Tag: 上海同城对对碰龙凤

TCI Government to build milliondollar Fire Hall

first_img Related Items:#FireHall, #magneticmedianews, #SandBarFire Facebook Twitter Google+LinkedInPinterestWhatsAppHome Affairs Minister Vaden Delroy Williams has said that government will soon begin work on a million-dollar Fire Hall in Providenciales. Williams made the announcement in response to the recent fire which destroyed the popular Sand Bar & Restaurant this past weekend in Grand Turk. The fire is the second major fire in the past ten weeks. Williams added that a similar facility will be proposed in the next budget cycle for Grand Turk. The Providenciales Fire Hall will cost an estimated $1.6 million to construct.The TCI government is thankful there was no loss of life or injury in the Sand Bar fire, said Williams, who encouraged individuals and businesses to use the resources of the Fire Department. He advised all citizens to conduct regular fire safety and prevention audits.#MagneticMediaNews#SandBarFire#FireHall Facebook Twitter Google+LinkedInPinterestWhatsApplast_img read more

Bahamas NIB Manager remanded charged with extortion

first_img Related Items:#magneticmedianews, #SelenaSweeting, NIB Facebook Twitter Google+LinkedInPinterestWhatsApp Walter Gardiner new CEO of NIB Recommended for you Bahamas Police denies suspect hide out in TCI Still no official unemployment number for TCI; growth recorded at NIB for 2014 Facebook Twitter Google+LinkedInPinterestWhatsApp#Bahamas, August 15, 2017 – Nassau – An NIB employee was remanded to Fox Hill Prison until her trial on November 1 after today, in Magistrate’s Court being charged with extortion and bribery.Fifty-six year old #SelenaSweeting is said to have unlawfully solicited $5,000 from Marvin Shawn Rahming between June and July of 2017 for reportedly assisting him with getting business from #NIB.    Sweeting, who was a manager at the National Insurance Board has denied the charges.#MagneticMediaNewslast_img read more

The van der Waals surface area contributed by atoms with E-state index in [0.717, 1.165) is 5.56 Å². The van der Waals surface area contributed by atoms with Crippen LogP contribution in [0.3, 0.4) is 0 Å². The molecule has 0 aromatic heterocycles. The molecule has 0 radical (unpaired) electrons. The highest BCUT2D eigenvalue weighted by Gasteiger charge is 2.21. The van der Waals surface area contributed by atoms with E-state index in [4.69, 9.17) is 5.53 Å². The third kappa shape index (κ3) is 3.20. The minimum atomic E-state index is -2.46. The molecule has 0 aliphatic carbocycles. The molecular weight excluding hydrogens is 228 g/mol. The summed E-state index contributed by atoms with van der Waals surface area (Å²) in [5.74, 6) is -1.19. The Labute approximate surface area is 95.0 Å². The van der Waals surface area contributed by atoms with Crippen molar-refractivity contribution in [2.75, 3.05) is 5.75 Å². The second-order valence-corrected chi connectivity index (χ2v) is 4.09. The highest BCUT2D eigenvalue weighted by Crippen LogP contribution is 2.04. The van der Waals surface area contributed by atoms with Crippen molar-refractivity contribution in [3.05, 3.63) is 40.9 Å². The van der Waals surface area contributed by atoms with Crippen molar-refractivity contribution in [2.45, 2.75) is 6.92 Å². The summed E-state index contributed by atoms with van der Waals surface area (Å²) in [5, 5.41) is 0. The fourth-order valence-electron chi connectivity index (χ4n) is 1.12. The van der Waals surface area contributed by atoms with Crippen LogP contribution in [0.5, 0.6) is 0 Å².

Leipzig director Door remains open for Lookman return

first_imgRB Leipzig director of football Paul Mitchell insists they would welcome back Ademola Lookman with open armsThe 21-year-old winger spent the latter part of last season on loan at Leipzig and impressed with by contributing towards nine goals in just 11 Bundesliga games.Leipzig had hoped to sign Lookman in the summer for a reported fee of £22m, but were turned down by the player’s parent club Everton.However, talk of Lookman making a return to the Red Bull Arena has started up again due to the youngster making just five appearances this season at Everton with four of them coming from the bench.Speaking of the England Under-21 international, Mitchell admits that Leipzig does still retain an interest in him.rb leipzig, bayern munichReport: Bayern are held by Leipzig George Patchias – September 14, 2019 Bayern Munich was held to another draw, this time by RB Leipzig.Bayern Munich finds themselves in the unfamiliar position of sitting third in the…“It’s clear how much affection we have for Ademola and I think from the way he performed here, the environment we created for him and the platform we gave him, he also enjoyed his time here,” Mitchell told The Sun.“And with a situation like that, we would always be open to revisiting, but you never know. At this moment he is an Everton player and he’s working with some really good people there.“We know him and we will always keep a very close eye on his development because we see him as a Red Bull guy from his time here.“But at the moment we just have to hope that he continues his progression as a footballer and let’s see what the future brings.”last_img read more